AP News

Pakistan's Musharraf no show in court; bomb found


ISLAMABAD (AP) — Former Pakistani president and army chief Pervez Musharraf failed to appear in court Wednesday for the second hearing in his high-profile treason case after authorities said they found an explosive device near his home.

His lawyers, citing the bomb scare, said it was too dangerous for Musharraf to appear in court. It was the third time since the high treason proceedings began that explosives have been found along the path the former strongman is supposed to take to court.

The security concerns and Musharraf's refusal to attend have stalled the landmark trial, a rare prosecution of a former top general in a country where the military's authority is rarely questioned.

It's the most serious of the legal troubles the 70-year-old Musharraf has faced since he returned to Pakistan in March. He came back hoping to run in elections but instead had been faced with a barrage of court cases connected to his rule and barred from being a candidate.

The case has also brought some grumbling from within the military's supporters, wary that one of their own is in court.

For their part, Musharraf's lawyers have contended that the judiciary trying him and the government bringing the case are biased against the former general. The current prime minister, Nawaz Sharif, was the man deposed by Musharraf in the 1999 coup and the recently retired chief justice was also detained by Musharraf in 2007.

The judge in Wednesday's hearing, Faysal Arab, was sympathetic to the defense's security concerns and adjourned the hearing until Thursday. But he pointed out the security arrangements and suggested he could issue an arrest warrant for Musharraf if he fails to appear Thursday.

Police officer Nayyar Saleem said officials scanning the route to court spotted the device on Wednesday along a road about two kilometers (a mile) from Musharraf's farmhouse on Islamabad's outskirts.

One of Musharraf's lawyers, Ahmed Qasuri, told the three-member panel of judges hearing the case that there were "many security issues" preventing the former leader's appearance and that the court would be responsible if anything went wrong.

Islamabad police officials said 1,000 security personnel were deployed to protect Musharraf but said they could not guarantee a bomb-proof vehicle for the former general to ride in.

Musharraf's lawyers have also argued that the special court hearing his case was not properly formed, that the individual judges are biased and that the case against him is a vendetta by the prime minster and the recently retired chief justice.

At one point during the sometimes testy proceedings, Qasuri pointed his finger at the prosecutor, Akram Sheikh, and said: "He's not a prosecutor. He's a persecutor!"

Musharraf took power in a 1999 coup and ruled Pakistan for nearly a decade.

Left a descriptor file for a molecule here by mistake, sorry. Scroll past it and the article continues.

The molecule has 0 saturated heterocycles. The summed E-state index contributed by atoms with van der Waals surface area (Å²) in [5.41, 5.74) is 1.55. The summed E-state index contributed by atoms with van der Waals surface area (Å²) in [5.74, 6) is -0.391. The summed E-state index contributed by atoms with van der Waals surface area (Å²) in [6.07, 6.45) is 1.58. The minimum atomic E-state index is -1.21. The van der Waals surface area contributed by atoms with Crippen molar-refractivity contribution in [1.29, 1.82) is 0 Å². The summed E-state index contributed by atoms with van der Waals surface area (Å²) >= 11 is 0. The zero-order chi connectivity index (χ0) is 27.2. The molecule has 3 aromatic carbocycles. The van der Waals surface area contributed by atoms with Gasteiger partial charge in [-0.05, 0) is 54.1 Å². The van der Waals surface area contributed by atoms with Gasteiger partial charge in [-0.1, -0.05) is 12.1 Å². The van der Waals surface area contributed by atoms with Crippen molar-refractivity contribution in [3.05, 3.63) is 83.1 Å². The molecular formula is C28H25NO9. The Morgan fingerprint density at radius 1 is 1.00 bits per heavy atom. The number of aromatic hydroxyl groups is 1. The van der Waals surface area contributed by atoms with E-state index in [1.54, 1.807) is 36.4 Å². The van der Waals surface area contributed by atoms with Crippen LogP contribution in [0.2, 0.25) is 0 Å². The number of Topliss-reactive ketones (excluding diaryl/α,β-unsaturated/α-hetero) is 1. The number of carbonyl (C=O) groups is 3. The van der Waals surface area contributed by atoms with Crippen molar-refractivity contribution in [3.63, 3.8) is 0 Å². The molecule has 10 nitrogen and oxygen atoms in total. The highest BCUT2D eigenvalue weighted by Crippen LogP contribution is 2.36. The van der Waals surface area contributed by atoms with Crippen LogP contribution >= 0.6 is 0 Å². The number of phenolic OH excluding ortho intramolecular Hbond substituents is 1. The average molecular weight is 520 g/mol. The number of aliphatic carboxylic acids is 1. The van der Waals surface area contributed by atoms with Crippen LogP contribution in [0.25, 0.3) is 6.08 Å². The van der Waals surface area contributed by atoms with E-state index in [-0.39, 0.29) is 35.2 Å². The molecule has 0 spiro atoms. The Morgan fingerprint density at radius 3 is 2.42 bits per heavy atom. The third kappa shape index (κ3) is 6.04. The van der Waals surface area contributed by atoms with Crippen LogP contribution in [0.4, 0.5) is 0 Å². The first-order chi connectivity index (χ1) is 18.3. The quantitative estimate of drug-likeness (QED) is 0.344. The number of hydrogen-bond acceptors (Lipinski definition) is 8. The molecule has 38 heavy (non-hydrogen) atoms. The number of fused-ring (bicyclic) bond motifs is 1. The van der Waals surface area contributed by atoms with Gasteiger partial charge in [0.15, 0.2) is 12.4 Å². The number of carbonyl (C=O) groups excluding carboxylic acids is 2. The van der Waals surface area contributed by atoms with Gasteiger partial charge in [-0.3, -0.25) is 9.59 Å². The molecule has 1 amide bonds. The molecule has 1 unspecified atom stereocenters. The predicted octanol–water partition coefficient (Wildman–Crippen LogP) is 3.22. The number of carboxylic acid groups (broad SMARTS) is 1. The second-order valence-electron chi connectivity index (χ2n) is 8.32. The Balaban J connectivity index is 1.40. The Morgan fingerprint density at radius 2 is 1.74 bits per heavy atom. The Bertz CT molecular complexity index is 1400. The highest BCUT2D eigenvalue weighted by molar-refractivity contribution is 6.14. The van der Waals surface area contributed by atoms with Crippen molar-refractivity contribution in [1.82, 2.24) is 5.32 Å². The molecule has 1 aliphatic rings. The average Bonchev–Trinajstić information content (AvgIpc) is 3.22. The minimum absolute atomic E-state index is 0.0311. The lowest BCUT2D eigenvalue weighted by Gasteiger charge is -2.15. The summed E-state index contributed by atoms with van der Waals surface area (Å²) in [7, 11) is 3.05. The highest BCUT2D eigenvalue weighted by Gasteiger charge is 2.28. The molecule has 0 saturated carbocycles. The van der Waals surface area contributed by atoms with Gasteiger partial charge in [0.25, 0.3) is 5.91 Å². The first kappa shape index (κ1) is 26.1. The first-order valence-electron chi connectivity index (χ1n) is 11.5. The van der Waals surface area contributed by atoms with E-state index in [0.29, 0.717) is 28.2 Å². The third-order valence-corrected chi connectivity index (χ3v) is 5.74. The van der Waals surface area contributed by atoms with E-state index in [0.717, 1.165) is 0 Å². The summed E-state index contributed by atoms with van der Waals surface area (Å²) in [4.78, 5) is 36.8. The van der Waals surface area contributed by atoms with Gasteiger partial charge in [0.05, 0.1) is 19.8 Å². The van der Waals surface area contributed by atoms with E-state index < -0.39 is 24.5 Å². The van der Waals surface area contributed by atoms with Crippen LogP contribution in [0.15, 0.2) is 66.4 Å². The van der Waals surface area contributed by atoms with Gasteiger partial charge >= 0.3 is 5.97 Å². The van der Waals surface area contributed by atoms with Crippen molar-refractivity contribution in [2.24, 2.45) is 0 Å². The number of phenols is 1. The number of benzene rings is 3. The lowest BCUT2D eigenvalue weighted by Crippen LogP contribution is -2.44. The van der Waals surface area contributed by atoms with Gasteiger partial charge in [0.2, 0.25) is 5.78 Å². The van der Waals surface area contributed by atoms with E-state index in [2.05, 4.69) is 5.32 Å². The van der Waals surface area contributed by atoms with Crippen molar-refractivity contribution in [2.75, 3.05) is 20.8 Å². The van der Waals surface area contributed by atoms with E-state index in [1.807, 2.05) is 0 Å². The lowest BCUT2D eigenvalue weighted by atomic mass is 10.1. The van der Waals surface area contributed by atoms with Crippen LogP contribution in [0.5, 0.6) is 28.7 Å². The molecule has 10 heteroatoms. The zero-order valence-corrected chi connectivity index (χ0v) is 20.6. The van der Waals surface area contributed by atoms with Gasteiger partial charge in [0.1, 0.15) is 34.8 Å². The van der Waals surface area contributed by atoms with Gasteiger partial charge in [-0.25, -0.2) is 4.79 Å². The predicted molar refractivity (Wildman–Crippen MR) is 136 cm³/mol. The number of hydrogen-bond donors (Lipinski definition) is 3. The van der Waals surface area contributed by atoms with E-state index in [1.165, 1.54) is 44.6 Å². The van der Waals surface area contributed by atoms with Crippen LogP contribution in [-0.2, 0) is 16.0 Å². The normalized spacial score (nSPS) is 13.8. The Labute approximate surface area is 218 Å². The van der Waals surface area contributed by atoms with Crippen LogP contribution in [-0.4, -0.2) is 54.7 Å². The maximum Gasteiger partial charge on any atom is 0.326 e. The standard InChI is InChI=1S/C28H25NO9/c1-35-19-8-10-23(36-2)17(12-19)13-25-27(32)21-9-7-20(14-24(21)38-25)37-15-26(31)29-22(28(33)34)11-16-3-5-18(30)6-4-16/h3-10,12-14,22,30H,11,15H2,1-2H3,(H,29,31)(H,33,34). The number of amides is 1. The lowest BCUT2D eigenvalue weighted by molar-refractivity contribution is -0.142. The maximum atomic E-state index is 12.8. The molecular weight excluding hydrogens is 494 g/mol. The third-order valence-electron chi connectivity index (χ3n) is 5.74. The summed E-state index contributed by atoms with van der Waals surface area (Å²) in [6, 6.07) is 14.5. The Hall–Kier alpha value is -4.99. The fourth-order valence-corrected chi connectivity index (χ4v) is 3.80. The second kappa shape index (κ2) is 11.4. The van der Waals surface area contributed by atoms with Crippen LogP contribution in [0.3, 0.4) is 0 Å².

But he's not on trial for the coup. Instead he's accused of high treason in connection with the state of emergency he imposed in 2007 and the detention of judges.

Those actions sparked widespread demonstrations by lawyers around the country that eventually weakened the rule of the already unpopular Musharraf so much that he was forced to step down.

Musharraf's legal ups and downs have riveted a country that has experienced three military coups and where top generals and army chiefs have traditionally been above the law. The scenes of Musharraf going into and out of court rooms — essentially being treated like a common citizen — has underlined how much prestige the power the Pakistani military has lost in recent years.

The army has said nothing publicly about the Musharraf trial but many retired military officers — sometimes a barometer for opinion within the service — have stood up for Musharraf.

A group of retired military officers met Tuesday in Islamabad in what was essentially a show of solidarity. Zuha Saeed, a retired major in the Pakistan army, said Musharraf was a "good general" and that he was worried that the trial would not be "free and fair."

The government pushed back Wednesday against any suggestion that Musharraf may have the support of the military. Information Minister Pervaiz Rasheed said Musharraf is trying to use the army to cover up his crimes and that the army is a "national institution" that is devoted to serving their nation, not one individual.

Meanwhile, a suicide bomber rammed a bomb-laden vehicle into a bus carrying Shiite Muslim pilgrims through the southwestern city of Quetta, killing two people and wounding an additional 26, said police chief Abdur Razzaq Cheema. There was no claim of responsibility but Sunni Muslim extremists who view members of the Shiite minority sect as heretics have carried out multiple such attacks in Baluchistan in the past.

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Associated Press writer Munir Ahmed contributed to this report.


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